I found my way to the Foyle Reading Room at the Royal Geographical Society, where I was greeted by Jan Turner, a chipper fiftysomething librarian in a purple down vest. When I walked through the door, she was reading a membership ledger that had 1880 written on its cover. Turner handed me an application.
“Depending on how long you’re going to be here, perhaps it might make sense to join the society,” she said. The society has Fellows—she didn’t know how many—who vote and go to annual meetings and such. To become a Fellow, one must do “important work in the field of geography or exploration” and be recommended by at least two current Fellows. But there are also about 14,000 non-voting members whose ranks she was inviting me to join.
Turner said that many of the original Fellows of the society, which was founded in 1830, were naval and military officers who explored and surveyed in their spare time while posted in far-flung corners of the British Empire. The RGS has never been an academic institution per se, but it was directly responsible, through its long history of sponsoring exploratory expeditions and geographical research, for filling in many of the remaining blanks on the map. (Of course, Western “exploration” of the world often came at considerable cost to local populations in Africa, Australia, and many other parts of the British Empire.) Today, the mission of the RGS is to advance our collective knowledge of world geography and to support geographers across the world. The headquarters also serves as a repository for the society’s Special Collection, which includes 250,000 books, a million maps, and countless photos, diaries, letters, and artifacts.
When I told Turner what I was looking for, she handed me a thick, spiral-bound notebook with a sticker on its spine that read:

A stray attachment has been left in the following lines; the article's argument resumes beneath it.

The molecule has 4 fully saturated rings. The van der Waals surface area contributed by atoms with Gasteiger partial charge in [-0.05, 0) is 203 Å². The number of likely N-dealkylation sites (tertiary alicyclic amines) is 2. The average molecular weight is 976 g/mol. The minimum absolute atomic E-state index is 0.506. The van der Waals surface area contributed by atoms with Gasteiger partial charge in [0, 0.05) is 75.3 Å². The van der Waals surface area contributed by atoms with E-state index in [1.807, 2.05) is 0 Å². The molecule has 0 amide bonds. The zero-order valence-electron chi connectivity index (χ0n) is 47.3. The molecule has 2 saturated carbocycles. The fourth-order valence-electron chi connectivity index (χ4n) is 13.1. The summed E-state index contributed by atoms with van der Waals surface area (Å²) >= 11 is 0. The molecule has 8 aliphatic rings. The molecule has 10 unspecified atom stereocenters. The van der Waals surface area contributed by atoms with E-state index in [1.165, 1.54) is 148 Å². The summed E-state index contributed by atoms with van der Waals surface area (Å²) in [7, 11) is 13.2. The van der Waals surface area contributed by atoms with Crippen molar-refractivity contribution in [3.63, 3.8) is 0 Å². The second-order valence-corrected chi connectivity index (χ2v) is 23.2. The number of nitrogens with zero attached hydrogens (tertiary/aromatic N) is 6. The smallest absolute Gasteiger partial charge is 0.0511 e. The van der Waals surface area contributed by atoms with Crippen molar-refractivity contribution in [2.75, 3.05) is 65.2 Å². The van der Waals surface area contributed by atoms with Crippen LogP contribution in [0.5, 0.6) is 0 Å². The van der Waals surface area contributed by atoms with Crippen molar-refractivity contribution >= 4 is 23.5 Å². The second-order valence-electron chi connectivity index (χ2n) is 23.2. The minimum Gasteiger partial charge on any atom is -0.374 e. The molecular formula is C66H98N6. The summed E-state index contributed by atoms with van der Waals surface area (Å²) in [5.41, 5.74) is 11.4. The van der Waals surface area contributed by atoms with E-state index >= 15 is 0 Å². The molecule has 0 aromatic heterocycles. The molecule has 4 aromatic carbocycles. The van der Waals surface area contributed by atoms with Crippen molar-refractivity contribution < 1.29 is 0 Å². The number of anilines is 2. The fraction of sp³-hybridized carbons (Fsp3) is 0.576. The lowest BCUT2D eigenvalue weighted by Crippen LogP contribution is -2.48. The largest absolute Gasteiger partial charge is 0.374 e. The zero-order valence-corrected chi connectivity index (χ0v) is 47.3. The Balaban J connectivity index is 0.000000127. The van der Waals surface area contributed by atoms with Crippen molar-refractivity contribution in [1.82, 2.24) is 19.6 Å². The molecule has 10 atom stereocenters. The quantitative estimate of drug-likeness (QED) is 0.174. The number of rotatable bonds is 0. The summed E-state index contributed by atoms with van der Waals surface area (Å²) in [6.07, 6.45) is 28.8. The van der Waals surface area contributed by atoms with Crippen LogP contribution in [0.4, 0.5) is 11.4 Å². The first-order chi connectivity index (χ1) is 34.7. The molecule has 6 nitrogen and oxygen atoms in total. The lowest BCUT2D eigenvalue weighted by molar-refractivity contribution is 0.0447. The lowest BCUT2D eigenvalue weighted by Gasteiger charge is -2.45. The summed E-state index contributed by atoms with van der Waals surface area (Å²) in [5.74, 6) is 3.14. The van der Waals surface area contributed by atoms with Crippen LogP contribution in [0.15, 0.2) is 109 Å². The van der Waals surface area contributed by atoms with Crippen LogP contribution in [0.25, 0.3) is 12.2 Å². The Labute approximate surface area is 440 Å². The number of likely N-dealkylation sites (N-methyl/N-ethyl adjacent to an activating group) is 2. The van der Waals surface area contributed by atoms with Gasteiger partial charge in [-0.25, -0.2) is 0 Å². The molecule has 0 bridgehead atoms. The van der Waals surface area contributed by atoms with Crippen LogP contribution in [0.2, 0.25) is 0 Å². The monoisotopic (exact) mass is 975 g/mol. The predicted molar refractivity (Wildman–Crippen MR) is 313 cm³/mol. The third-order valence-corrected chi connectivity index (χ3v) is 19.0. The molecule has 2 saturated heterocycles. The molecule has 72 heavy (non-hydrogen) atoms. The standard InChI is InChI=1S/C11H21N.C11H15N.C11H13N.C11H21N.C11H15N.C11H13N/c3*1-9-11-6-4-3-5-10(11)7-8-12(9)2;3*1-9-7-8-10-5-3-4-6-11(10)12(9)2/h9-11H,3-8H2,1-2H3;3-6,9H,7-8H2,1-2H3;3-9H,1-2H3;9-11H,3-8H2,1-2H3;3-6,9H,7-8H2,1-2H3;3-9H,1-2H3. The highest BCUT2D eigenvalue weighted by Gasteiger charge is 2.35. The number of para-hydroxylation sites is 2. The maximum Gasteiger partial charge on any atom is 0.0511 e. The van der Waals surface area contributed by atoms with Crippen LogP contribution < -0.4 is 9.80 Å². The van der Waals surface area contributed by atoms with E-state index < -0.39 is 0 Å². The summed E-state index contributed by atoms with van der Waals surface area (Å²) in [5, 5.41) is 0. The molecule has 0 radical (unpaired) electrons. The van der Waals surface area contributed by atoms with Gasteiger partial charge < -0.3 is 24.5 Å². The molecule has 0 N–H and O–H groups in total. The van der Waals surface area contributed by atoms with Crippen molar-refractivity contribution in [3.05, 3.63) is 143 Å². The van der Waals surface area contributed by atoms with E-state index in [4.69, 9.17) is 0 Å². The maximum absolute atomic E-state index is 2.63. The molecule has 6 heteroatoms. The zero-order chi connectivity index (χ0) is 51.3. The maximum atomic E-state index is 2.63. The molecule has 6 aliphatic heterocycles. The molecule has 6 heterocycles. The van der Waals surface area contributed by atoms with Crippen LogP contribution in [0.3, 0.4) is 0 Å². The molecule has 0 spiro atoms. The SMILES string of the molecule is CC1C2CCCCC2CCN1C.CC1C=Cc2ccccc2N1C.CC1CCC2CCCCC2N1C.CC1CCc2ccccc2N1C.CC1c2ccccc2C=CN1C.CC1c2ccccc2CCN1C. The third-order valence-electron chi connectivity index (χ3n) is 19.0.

1920s, 1930s, 1950s
Page after page, the notebook listed the items in the Everest special collection. I found my way to the 1924 expedition and made my own inventory of half a dozen boxes of photos, various correspondence of the Mount Everest Committee, and all the artifacts recovered following the discovery of Mallory’s body in 1999. As directed, I handed my list to another librarian, an older, gray-haired man named David McNeil who was standing at a large table studying maps of Liberia. He seemed slightly annoyed when I handed him the list, but he took it and headed out a door in the back of the room.
While I waited, I took a closer look around. The room was U-shaped and dominated by a bank of outward-tilting windows, which made me feel like I was standing on the bridge of a ship. Below the windshield on a long shelf sat busts of famous explorers and geographers, including David Livingstone, Richard Burton, Claudius Ptolemaeus, Gertrude Bell, and Ernest Shackleton. On the wall hung a magnificent black-and-white photograph of Makalu, the world’s fifth-tallest mountain. In its corner, written in pencil, was a photo credit—George Mallory.
McNeil soon reappeared pushing a wheeled cart covered in gray paperboard boxes. One by one he placed them on the metal table in front of me, then pulled out a pair of white cotton gloves. He slipped them on, opened the lid of the biggest box and ceremoniously lifted out what may be the world’s most famous boot.
“Wow, is that Mallory’s?”
“Can I hold it?”
McNeil peered at me over his glasses, as if to say, Why do you think I’m wearing these special gloves? But said nothing.
I shook my head, marveling at the idea that anyone would have tried to climb the highest mountain on Earth in this boot. It was leather, and apart from a thick layer of felt sandwiched between the sole and the upper, it appeared to have no insulation. In fact, it looked almost identical to a pair of Dachstein hiking boots I wore on summer jaunts in the Adirondack and White Mountains. The toe was curled slightly upward and the sole rimmed with special V-shaped “boot nails” hammered into the leather to give traction on snow and ice. The side of the boot had a green, copper-colored tint, which I thought might be mold. “That’s chromium metal,” said McNeil, who had noticed me studying it. “They used it back in those days as a leather preservative.” I wondered if Mallory had applied it himself after he purchased the boots. The stuff must work well, because apart from a scuff mark on the inside of the toe, the leather was in remarkably good condition.